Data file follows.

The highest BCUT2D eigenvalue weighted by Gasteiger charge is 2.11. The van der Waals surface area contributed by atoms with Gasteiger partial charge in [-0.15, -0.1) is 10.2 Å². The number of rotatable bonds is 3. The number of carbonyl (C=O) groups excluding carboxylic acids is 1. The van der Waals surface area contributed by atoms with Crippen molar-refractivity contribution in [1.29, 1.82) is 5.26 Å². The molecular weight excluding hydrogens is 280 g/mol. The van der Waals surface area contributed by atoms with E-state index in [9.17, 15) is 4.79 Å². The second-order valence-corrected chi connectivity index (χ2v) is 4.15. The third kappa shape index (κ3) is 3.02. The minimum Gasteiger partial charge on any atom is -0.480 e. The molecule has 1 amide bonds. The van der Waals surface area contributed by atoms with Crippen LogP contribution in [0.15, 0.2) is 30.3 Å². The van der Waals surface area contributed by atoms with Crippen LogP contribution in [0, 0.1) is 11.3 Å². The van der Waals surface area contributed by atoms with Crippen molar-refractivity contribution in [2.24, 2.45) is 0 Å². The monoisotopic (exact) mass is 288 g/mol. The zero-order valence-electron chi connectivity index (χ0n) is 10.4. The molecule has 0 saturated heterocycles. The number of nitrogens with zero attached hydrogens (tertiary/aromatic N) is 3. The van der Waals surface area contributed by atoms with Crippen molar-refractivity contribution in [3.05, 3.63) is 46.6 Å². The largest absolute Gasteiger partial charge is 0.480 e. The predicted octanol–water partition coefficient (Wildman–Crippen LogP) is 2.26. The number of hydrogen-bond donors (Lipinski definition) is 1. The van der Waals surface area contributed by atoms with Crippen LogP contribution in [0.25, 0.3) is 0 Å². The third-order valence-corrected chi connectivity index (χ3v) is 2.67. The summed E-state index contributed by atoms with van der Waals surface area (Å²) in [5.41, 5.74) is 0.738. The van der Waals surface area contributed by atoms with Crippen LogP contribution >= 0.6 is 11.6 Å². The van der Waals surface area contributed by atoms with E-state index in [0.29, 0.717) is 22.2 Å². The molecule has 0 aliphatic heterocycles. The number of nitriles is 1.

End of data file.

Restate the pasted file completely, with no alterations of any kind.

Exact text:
The highest BCUT2D eigenvalue weighted by Gasteiger charge is 2.11. The van der Waals surface area contributed by atoms with Gasteiger partial charge in [-0.15, -0.1) is 10.2 Å². The number of rotatable bonds is 3. The number of carbonyl (C=O) groups excluding carboxylic acids is 1. The van der Waals surface area contributed by atoms with Crippen molar-refractivity contribution in [1.29, 1.82) is 5.26 Å². The molecular weight excluding hydrogens is 280 g/mol. The van der Waals surface area contributed by atoms with E-state index in [9.17, 15) is 4.79 Å². The second-order valence-corrected chi connectivity index (χ2v) is 4.15. The third kappa shape index (κ3) is 3.02. The minimum Gasteiger partial charge on any atom is -0.480 e. The molecule has 1 amide bonds. The van der Waals surface area contributed by atoms with Crippen LogP contribution in [0.15, 0.2) is 30.3 Å². The van der Waals surface area contributed by atoms with Crippen LogP contribution in [0, 0.1) is 11.3 Å². The van der Waals surface area contributed by atoms with Crippen molar-refractivity contribution in [2.24, 2.45) is 0 Å². The monoisotopic (exact) mass is 288 g/mol. The zero-order valence-electron chi connectivity index (χ0n) is 10.4. The molecule has 0 saturated heterocycles. The number of nitrogens with zero attached hydrogens (tertiary/aromatic N) is 3. The van der Waals surface area contributed by atoms with Crippen molar-refractivity contribution in [3.05, 3.63) is 46.6 Å². The largest absolute Gasteiger partial charge is 0.480 e. The predicted octanol–water partition coefficient (Wildman–Crippen LogP) is 2.26. The number of hydrogen-bond donors (Lipinski definition) is 1. The van der Waals surface area contributed by atoms with Crippen LogP contribution in [0.25, 0.3) is 0 Å². The third-order valence-corrected chi connectivity index (χ3v) is 2.67. The summed E-state index contributed by atoms with van der Waals surface area (Å²) in [5.41, 5.74) is 0.738. The van der Waals surface area contributed by atoms with Crippen LogP contribution >= 0.6 is 11.6 Å². The van der Waals surface area contributed by atoms with E-state index in [0.29, 0.717) is 22.2 Å². The molecule has 0 aliphatic heterocycles. The number of nitriles is 1.